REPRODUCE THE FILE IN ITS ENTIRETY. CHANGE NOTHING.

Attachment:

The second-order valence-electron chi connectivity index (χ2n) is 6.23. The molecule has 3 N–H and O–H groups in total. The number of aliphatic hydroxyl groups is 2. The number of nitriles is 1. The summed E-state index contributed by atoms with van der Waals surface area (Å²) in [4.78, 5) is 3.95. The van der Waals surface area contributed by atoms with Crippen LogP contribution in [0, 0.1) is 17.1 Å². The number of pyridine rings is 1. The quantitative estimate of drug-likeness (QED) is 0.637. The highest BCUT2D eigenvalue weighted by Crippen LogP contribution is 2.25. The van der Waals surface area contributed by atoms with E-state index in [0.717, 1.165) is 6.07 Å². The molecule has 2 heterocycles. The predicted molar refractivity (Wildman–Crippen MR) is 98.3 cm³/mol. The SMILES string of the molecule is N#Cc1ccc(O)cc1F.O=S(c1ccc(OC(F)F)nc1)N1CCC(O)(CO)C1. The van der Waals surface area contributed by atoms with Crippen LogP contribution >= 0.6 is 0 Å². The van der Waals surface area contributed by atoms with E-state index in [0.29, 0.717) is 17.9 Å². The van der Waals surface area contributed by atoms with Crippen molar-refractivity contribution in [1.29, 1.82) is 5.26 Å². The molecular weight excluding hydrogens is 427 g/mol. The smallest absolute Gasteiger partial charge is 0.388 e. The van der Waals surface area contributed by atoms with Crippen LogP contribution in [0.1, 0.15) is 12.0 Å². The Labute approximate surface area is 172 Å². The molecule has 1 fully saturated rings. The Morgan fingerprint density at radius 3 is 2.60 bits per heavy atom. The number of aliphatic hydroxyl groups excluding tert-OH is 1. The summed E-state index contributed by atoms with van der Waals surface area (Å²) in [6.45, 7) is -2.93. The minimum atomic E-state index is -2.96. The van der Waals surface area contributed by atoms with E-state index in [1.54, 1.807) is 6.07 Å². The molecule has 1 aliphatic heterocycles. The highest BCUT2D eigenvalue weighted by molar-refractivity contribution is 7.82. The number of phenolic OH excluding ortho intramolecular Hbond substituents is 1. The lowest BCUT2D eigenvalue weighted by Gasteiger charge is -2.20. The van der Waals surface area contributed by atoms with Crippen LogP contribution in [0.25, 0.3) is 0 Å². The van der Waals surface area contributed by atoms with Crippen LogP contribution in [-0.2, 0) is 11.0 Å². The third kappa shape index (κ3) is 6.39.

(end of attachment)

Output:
The second-order valence-electron chi connectivity index (χ2n) is 6.23. The molecule has 3 N–H and O–H groups in total. The number of aliphatic hydroxyl groups is 2. The number of nitriles is 1. The summed E-state index contributed by atoms with van der Waals surface area (Å²) in [4.78, 5) is 3.95. The van der Waals surface area contributed by atoms with Crippen LogP contribution in [0, 0.1) is 17.1 Å². The number of pyridine rings is 1. The quantitative estimate of drug-likeness (QED) is 0.637. The highest BCUT2D eigenvalue weighted by Crippen LogP contribution is 2.25. The van der Waals surface area contributed by atoms with E-state index in [0.717, 1.165) is 6.07 Å². The molecule has 2 heterocycles. The predicted molar refractivity (Wildman–Crippen MR) is 98.3 cm³/mol. The SMILES string of the molecule is N#Cc1ccc(O)cc1F.O=S(c1ccc(OC(F)F)nc1)N1CCC(O)(CO)C1. The van der Waals surface area contributed by atoms with Crippen LogP contribution >= 0.6 is 0 Å². The van der Waals surface area contributed by atoms with E-state index in [0.29, 0.717) is 17.9 Å². The van der Waals surface area contributed by atoms with Crippen molar-refractivity contribution in [1.29, 1.82) is 5.26 Å². The molecular weight excluding hydrogens is 427 g/mol. The smallest absolute Gasteiger partial charge is 0.388 e. The van der Waals surface area contributed by atoms with Crippen LogP contribution in [0.1, 0.15) is 12.0 Å². The Labute approximate surface area is 172 Å². The molecule has 1 fully saturated rings. The Morgan fingerprint density at radius 3 is 2.60 bits per heavy atom. The number of aliphatic hydroxyl groups excluding tert-OH is 1. The summed E-state index contributed by atoms with van der Waals surface area (Å²) in [6.45, 7) is -2.93. The minimum atomic E-state index is -2.96. The van der Waals surface area contributed by atoms with E-state index in [1.54, 1.807) is 6.07 Å². The molecule has 1 aliphatic heterocycles. The highest BCUT2D eigenvalue weighted by molar-refractivity contribution is 7.82. The number of phenolic OH excluding ortho intramolecular Hbond substituents is 1. The lowest BCUT2D eigenvalue weighted by Gasteiger charge is -2.20. The van der Waals surface area contributed by atoms with Crippen LogP contribution in [0.25, 0.3) is 0 Å². The van der Waals surface area contributed by atoms with Crippen LogP contribution in [-0.2, 0) is 11.0 Å². The third kappa shape index (κ3) is 6.39.